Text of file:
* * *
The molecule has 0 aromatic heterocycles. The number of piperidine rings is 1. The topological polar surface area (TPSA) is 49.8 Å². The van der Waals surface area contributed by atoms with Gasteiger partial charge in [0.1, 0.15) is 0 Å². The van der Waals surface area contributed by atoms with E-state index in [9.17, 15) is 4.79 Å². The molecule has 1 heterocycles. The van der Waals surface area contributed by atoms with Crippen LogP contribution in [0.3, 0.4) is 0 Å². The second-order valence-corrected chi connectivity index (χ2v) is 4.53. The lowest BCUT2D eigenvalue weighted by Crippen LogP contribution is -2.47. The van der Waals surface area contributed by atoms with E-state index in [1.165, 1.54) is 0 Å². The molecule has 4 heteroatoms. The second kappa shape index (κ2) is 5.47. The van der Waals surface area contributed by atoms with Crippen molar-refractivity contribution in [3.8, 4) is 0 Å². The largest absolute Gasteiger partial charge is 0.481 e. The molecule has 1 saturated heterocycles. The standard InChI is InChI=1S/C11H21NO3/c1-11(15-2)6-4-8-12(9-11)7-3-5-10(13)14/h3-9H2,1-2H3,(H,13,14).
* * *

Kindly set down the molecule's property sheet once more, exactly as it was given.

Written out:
The molecule has 0 aromatic heterocycles. The number of piperidine rings is 1. The topological polar surface area (TPSA) is 49.8 Å². The van der Waals surface area contributed by atoms with Gasteiger partial charge in [0.1, 0.15) is 0 Å². The van der Waals surface area contributed by atoms with E-state index in [9.17, 15) is 4.79 Å². The molecule has 1 heterocycles. The van der Waals surface area contributed by atoms with Crippen LogP contribution in [0.3, 0.4) is 0 Å². The second-order valence-corrected chi connectivity index (χ2v) is 4.53. The lowest BCUT2D eigenvalue weighted by Crippen LogP contribution is -2.47. The van der Waals surface area contributed by atoms with E-state index in [1.165, 1.54) is 0 Å². The molecule has 4 heteroatoms. The second kappa shape index (κ2) is 5.47. The van der Waals surface area contributed by atoms with Crippen molar-refractivity contribution in [3.8, 4) is 0 Å². The largest absolute Gasteiger partial charge is 0.481 e. The molecule has 1 saturated heterocycles. The standard InChI is InChI=1S/C11H21NO3/c1-11(15-2)6-4-8-12(9-11)7-3-5-10(13)14/h3-9H2,1-2H3,(H,13,14).